As a liberal and an atheist, I'm used to being in the minority- even within my own family. I've always lived in predominately conservative Christian areas, first in the Midwest and now in Florida. And over the years, many of my friends have been conservatives and Christians. Though we disagreed about political issues and religion, we shared many of the same values. I don't believe Jesus Christ was the son of God, but I love the values he was said to promote- love of others (altruism), turn the other cheek (forgiveness), cast not the first stone (be judgmental and pick fights on Twitter), and help those in need. And don't kill anyone. These are common values and beliefs that many people across the world share, people of all races and religions. 

As read Twitter today I couldn't help but notice the irony that I hold more of the Christian values that Jesus supposedly  taught than many of the self proclaimed Christians tweeting about the terrorism in France, Muslims and the Syrian refugee crisis. I truly believe that if the Jesus Christ I was told about in childhood Sunday School lived today he would welcome the Syrian refugees. Yes, it's possible some terrorists could sneak in as refugees. But is that our ultimate goal in life- to be safe? According to the stories about Jesus I've heard, he was quite a risk taker. Do we want to be remembered as the people who played it safe or the people who took chances in the face of danger in hopes of making the world a better place?

I have a hard time believing the Christian savoir I was taught about as a little girl would turn away the thousands of desperate innocent men, women and children fleeing the very terrorism we fear. Have we really become so fearful? I remember being told when debating Christians about the existence of God and Christ, that I had to have faith to believe. I now ask those Christians who say we must turn away all the Syrian and Muslim refugees for fear of terrorists entering our country- where is that faith you speak of? Is it possible that I believe and have more faith in the innate goodness of most people than you have in your God and Savior? 

Monday, October 5, 2015

To Follow Or Not To Follow On Twitter... Or How To Survive Social Media...

Do you follow everyone who follows you? I know many people do and I was more apt to do automatic follow backs when I first got on Twitter. But now, not so much. There are several reasons for that, one of which is I got involved in a two year Twitter war. I was a willing and active participant and have no excuses for my contribution  to the insanity of it all. But I learned from it and moved on. 

I still speak my mind but I refuse to argue with people anymore- about anything. I don't single out and @ anyone for the purpose of disagreeing with something they tweeted. Nor do I get sucked into an argument when someone @s me for the sole purpose of arguing about something.  I just block them or unfollow and move on. Sure, it makes some angry or hurts their feelings, but come on, people! No one on Twitter should be that important to you. But back to who do you follow on Twitter...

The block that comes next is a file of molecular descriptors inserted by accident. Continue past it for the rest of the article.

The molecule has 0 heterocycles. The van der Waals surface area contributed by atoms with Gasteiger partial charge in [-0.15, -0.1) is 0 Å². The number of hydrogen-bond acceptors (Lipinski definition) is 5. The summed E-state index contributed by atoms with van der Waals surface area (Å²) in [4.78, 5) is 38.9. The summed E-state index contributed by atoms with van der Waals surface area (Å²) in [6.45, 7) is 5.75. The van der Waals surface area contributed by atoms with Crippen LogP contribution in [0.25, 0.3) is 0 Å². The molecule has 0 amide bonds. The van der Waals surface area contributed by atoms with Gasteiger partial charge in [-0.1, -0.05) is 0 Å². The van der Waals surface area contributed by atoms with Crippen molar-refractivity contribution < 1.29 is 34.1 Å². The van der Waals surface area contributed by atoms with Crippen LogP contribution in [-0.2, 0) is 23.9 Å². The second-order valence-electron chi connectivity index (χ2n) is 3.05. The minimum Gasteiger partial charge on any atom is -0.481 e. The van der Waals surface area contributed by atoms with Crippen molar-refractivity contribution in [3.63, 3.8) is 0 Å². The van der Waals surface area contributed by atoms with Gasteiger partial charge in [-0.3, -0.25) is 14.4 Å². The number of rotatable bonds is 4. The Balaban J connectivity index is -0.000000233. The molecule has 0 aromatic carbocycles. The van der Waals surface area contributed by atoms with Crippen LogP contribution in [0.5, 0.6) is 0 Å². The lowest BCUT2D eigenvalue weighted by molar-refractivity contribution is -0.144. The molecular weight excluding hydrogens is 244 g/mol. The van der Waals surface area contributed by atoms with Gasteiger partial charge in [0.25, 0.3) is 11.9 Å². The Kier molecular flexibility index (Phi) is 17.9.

What prompted this post was a new follow I got today. 
Before clicking that follow back button I did some investigating. I visited this person's profile and immediately saw that they had several hundred thousand followers but only followed a few hundred. This is the kind of account who follows for a few days then after you follow back they unfollow you. Their goal in following people is merely to boost their follower count, not to socialize with anyone. I also scrolled through this persons timeline and noticed they never interacted with anyone. All they tweeted were links to sites. I knew this was not someone I wanted to follow.

Other things that influence my decision whether or not to follow someone back are:

1) Their profile and name. If the word "bitch" is part of their name or profile, I'm leery. Not all, but some of the women who go out of their way to tell the world they're bitches are argumentative and aggressive with their tweets. A clever, witty name and profile is much more appealing to me. 

2) Their politics and religion. I follow many people who don't share my political and religious beliefs (or lack of), but we share common values and other interests. But if someone tweets political rants every single day, day after day, month after month and we have nothing else in common I'm probably not going to follow them. 

3) Common interests and what they share in their tweets. I love tweets with photos of the interesting things going on in their life...  a flower that's blooming in their garden, an art project they're working on, their pets... anything other than their naughty parts. I don't want to see any one's naughty parts. Trust me, in my 65+ plus years I've seen all the naughty parts I want to see. 

4) Those who hijack threads for the sake of disagreeing and arguing. Do they repeatedly inject themselves into others' conversations for the sole purpose of disagreeing with whatever is being discussed? Do they scroll time lines just to find something to fight about? Do they fight over Real Housewives celebs? (I so regret choosing Real Old Housewife as my Twitter name- I joined Twitter during my Bravo Real Housewives infatuation which is long over, thank gawd)

5) Active involvement in long standing Twitter feuds. Been there, done that. Seeing some one's ongoing feud all over your timeline every day gets so old. We all know that no one wins and the only way it ends is if one side completely disengages. Of course even after you disengage, the other side may occasionally take another swipe at you trying to draw you back in. Don't fall for it.

6) Who they follow. If they follow someone I've had a major problem with in the past and especially if they include me in tweets with that person, I'm going to unfollow and block. See number 6- don't fall for it. If someone new suddenly pops up on Twitter and immediately starts following me and a person I had problems with I strongly suspect they are up to no good. I don't believe in coincidences like that.